If you missed them, see the original Tic Tac Toe Dashboard and Part 1 first.
Chris Love asked if it was really necessary to have 5 million records. After all, there are only 19,683 possible variations of boards – even less when you consider what would be a valid board.
(By the way, check out Chris’ post Generating Tic Tac Toe Data the Alteryx Way which has caused me to bump “Learn Alteryx” up on my to-do list. Visually working with the data beats coding any day. That’s why I love Tableau! And I’m really hoping to see an Alteryx solution that incorporates the complexity below.)
At first, Chris’ question caused some self-doubt. Maybe I had over-complicated things and really should have had 19,683 records of data instead of 5 million. That would have derailed the posts I had planned to explain how I turned 5 million records into less than a million!
But then I remembered why I needed such a large data set. What makes the Tic Tac Toe dashboard work is not having every possible board. It’s having every possible move that leads to every possible board. You can see that here:
You’ll notice Board 1 at the top. That’s the starting point. X can play in any empty square, which represents 9 possible children boards for Board 1 (only 3 are shown). For any one of those boards, O has 8 possible moves. Those represent the grand-children of board 1. So there are 9 children and 9 X 8 = 72 grand-children of Board 1. So, just 2 plays into the game, there are 72 possible outcomes, but 72 + 9 combinations of moves. When you work your way through to every possible outcome, there are (9 X 8 X 7 X 6 X 5 X 4 X 3 X 2 X 1) + (9 X 8 X 7 X 6 X 5 X 4 X 3 X 2) + (9 X 8 X 7 X 6 X 5 X 4 X 3) + (9 X 8 X 7 X 6 X 5 X 4) + (9 X 8 X 7 X 6 X 5) + (9 X 8 X 7 X 6) + (9 X 8 X 7) + (9 X 8 X 7) + (9 X 8) + 9 possible moves. Except that some moves result in wins before every space is used. Then, multiply the result by 9 (one record for every space) and the end result is nearly 5,000,000.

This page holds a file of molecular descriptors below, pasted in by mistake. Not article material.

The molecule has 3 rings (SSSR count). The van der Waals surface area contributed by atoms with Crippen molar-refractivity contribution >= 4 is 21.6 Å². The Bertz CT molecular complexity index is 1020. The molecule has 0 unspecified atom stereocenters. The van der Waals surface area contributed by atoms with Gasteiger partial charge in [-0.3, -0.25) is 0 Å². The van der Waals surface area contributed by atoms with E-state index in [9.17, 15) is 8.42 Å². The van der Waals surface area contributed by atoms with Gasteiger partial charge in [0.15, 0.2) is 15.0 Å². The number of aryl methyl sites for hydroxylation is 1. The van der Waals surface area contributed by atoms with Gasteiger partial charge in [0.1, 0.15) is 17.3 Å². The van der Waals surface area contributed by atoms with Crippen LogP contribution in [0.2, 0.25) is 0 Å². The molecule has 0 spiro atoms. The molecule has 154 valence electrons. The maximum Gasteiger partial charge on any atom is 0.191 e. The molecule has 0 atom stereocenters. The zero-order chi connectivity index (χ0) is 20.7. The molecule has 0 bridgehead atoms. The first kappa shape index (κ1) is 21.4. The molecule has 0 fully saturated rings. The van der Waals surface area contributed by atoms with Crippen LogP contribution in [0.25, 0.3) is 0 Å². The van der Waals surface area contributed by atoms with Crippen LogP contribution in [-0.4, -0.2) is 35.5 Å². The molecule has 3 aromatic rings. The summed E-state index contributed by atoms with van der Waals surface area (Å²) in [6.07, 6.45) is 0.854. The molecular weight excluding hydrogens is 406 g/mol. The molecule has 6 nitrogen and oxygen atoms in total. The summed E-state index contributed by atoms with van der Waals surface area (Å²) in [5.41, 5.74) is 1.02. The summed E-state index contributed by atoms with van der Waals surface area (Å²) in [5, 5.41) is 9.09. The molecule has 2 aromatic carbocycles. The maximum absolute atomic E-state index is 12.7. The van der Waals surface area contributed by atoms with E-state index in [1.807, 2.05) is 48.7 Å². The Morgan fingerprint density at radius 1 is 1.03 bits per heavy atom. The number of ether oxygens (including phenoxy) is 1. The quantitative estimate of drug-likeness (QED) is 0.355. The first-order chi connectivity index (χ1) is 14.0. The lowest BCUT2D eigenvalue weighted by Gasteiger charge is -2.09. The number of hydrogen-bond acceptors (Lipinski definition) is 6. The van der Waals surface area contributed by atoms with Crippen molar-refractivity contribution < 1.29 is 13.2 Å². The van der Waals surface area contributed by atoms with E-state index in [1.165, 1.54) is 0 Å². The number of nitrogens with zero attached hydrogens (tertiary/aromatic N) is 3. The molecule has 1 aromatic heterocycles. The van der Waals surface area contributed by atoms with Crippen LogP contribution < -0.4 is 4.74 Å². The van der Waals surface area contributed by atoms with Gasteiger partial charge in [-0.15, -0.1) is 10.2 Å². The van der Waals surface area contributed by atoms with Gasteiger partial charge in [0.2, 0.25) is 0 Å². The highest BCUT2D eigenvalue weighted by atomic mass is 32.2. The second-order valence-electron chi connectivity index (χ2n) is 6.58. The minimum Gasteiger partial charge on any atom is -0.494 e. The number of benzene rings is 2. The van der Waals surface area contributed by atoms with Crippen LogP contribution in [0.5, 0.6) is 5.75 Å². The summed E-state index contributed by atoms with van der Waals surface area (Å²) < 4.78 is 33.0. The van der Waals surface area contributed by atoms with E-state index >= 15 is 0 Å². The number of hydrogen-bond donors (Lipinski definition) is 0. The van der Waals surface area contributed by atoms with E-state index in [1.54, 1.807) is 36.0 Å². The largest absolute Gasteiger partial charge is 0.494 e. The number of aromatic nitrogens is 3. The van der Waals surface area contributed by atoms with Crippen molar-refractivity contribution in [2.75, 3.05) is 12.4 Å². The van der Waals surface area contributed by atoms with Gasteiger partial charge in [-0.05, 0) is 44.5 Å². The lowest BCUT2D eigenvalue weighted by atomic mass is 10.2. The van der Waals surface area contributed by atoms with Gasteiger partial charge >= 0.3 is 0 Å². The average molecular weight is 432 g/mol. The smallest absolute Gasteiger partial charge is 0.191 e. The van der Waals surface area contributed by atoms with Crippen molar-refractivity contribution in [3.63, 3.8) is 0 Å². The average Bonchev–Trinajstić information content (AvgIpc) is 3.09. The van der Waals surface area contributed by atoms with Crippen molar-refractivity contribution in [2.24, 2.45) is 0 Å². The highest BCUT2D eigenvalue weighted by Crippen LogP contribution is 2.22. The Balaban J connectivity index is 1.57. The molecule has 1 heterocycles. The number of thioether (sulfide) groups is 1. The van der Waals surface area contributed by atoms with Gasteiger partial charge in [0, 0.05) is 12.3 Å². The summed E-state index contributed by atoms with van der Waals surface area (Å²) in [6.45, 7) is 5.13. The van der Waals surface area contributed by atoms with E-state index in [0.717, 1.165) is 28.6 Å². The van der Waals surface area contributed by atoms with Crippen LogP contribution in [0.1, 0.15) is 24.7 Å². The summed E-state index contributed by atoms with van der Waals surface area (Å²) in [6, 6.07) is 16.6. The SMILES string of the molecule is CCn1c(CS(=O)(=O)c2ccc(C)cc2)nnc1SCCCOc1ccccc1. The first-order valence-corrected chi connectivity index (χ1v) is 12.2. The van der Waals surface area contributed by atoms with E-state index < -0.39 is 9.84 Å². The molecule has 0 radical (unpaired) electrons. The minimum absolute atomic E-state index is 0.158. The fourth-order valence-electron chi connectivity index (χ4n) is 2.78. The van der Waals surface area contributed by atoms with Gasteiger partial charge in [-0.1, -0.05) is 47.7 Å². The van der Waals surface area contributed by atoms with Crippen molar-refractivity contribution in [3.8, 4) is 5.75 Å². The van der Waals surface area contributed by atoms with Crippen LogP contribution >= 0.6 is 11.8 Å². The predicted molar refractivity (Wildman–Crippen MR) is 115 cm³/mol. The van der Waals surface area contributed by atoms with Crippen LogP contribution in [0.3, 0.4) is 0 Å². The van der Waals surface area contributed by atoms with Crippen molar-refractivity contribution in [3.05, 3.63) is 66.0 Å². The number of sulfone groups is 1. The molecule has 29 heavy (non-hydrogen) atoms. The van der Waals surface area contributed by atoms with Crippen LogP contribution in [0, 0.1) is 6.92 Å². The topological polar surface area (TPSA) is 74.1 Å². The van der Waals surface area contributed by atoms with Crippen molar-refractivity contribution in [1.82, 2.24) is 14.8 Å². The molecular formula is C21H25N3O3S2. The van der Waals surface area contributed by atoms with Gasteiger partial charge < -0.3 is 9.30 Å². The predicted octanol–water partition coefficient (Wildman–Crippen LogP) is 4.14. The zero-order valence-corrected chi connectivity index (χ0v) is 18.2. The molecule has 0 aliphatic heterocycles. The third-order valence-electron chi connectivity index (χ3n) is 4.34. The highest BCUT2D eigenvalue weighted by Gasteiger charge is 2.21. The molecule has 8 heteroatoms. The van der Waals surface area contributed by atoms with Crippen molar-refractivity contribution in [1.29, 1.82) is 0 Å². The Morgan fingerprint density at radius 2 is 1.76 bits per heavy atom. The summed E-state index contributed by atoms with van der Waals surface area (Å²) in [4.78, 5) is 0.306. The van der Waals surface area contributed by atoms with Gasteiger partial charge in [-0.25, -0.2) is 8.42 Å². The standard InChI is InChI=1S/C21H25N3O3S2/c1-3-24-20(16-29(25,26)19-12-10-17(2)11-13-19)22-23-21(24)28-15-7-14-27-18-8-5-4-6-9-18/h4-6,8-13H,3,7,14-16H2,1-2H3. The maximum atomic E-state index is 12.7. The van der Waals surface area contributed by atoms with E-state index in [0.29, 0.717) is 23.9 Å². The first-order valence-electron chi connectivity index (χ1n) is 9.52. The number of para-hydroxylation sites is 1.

That’s the number of records required for the full data set required by the Tic Tac Toe dashboard. Additionally, to allow Tableau to understand how to play, each record must have these elements:
- Board ID: the ID of the current board
- Child ID: the ID of the board resulting from the move. This will allow the action filter to work
- Parent ID: the ID of the board that preceded this one. The child ID alone would be enough except that the dashboard resulting from a click will always skip a generation. In the example above, Board 1 will be shown but no board from the second level will ever display. Upon clicking, Tableau will select a board from the next generation. The third level represents the resulting board after Tableau has taken its turn. Thus, the grand-children are the set of boards from which Tableau must pick the “best”
- Game Status: In Progress, X Win, O Win, or Draw. Tableau should select O Win, if possible
- Leads to Inevitable Loss: the board will result in a loss for Tableau (so, Tableau needs to not select it). This was a late addition to the data set (so it’s not in the code). I added it after the fact, once I realized it was necessary.
- # X Wins: the number of X wins possible from this board (Tableau needs to minimize this)
- # O Wins: the number of O wins possible from this board (Tableau needs to maximize this)
Now, out of the 5 million records that result from every combination of every possible move, I can eliminate some records and use some tricks to have Tableau supply missing data I remove from the source. I’ll show how in future posts…
In the meantime, here’s a view of the first 30 possible boards (with 9 spaces for each board)